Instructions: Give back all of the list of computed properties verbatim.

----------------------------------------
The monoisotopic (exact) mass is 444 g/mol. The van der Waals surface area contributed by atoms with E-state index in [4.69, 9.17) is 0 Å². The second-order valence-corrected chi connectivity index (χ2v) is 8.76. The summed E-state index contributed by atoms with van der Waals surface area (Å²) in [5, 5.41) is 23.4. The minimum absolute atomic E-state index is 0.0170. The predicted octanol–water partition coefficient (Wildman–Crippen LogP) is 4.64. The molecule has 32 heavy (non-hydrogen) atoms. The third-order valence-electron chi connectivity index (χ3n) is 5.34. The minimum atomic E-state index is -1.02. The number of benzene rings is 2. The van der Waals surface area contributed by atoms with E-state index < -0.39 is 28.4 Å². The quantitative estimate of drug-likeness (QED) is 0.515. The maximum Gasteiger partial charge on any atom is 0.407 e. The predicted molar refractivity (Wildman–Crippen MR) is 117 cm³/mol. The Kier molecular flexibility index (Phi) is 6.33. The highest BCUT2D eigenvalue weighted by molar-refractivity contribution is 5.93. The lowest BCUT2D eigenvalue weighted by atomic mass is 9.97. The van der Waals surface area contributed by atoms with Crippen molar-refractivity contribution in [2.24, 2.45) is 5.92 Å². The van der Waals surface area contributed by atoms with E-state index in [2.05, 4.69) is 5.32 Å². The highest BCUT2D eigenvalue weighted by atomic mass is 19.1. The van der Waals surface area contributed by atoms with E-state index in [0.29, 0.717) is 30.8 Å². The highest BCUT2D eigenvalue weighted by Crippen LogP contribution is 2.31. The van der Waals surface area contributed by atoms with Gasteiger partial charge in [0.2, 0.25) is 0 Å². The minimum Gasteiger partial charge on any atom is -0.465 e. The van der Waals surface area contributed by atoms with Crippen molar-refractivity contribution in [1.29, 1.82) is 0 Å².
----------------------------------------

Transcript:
The monoisotopic (exact) mass is 444 g/mol. The van der Waals surface area contributed by atoms with E-state index in [4.69, 9.17) is 0 Å². The second-order valence-corrected chi connectivity index (χ2v) is 8.76. The summed E-state index contributed by atoms with van der Waals surface area (Å²) in [5, 5.41) is 23.4. The minimum absolute atomic E-state index is 0.0170. The predicted octanol–water partition coefficient (Wildman–Crippen LogP) is 4.64. The molecule has 32 heavy (non-hydrogen) atoms. The third-order valence-electron chi connectivity index (χ3n) is 5.34. The minimum atomic E-state index is -1.02. The number of benzene rings is 2. The van der Waals surface area contributed by atoms with E-state index < -0.39 is 28.4 Å². The quantitative estimate of drug-likeness (QED) is 0.515. The maximum Gasteiger partial charge on any atom is 0.407 e. The predicted molar refractivity (Wildman–Crippen MR) is 117 cm³/mol. The Kier molecular flexibility index (Phi) is 6.33. The highest BCUT2D eigenvalue weighted by molar-refractivity contribution is 5.93. The lowest BCUT2D eigenvalue weighted by atomic mass is 9.97. The van der Waals surface area contributed by atoms with Crippen molar-refractivity contribution in [2.24, 2.45) is 5.92 Å². The van der Waals surface area contributed by atoms with E-state index in [2.05, 4.69) is 5.32 Å². The highest BCUT2D eigenvalue weighted by atomic mass is 19.1. The van der Waals surface area contributed by atoms with E-state index in [0.29, 0.717) is 30.8 Å². The highest BCUT2D eigenvalue weighted by Crippen LogP contribution is 2.31. The van der Waals surface area contributed by atoms with Gasteiger partial charge in [0.2, 0.25) is 0 Å². The minimum Gasteiger partial charge on any atom is -0.465 e. The van der Waals surface area contributed by atoms with Crippen molar-refractivity contribution in [1.29, 1.82) is 0 Å².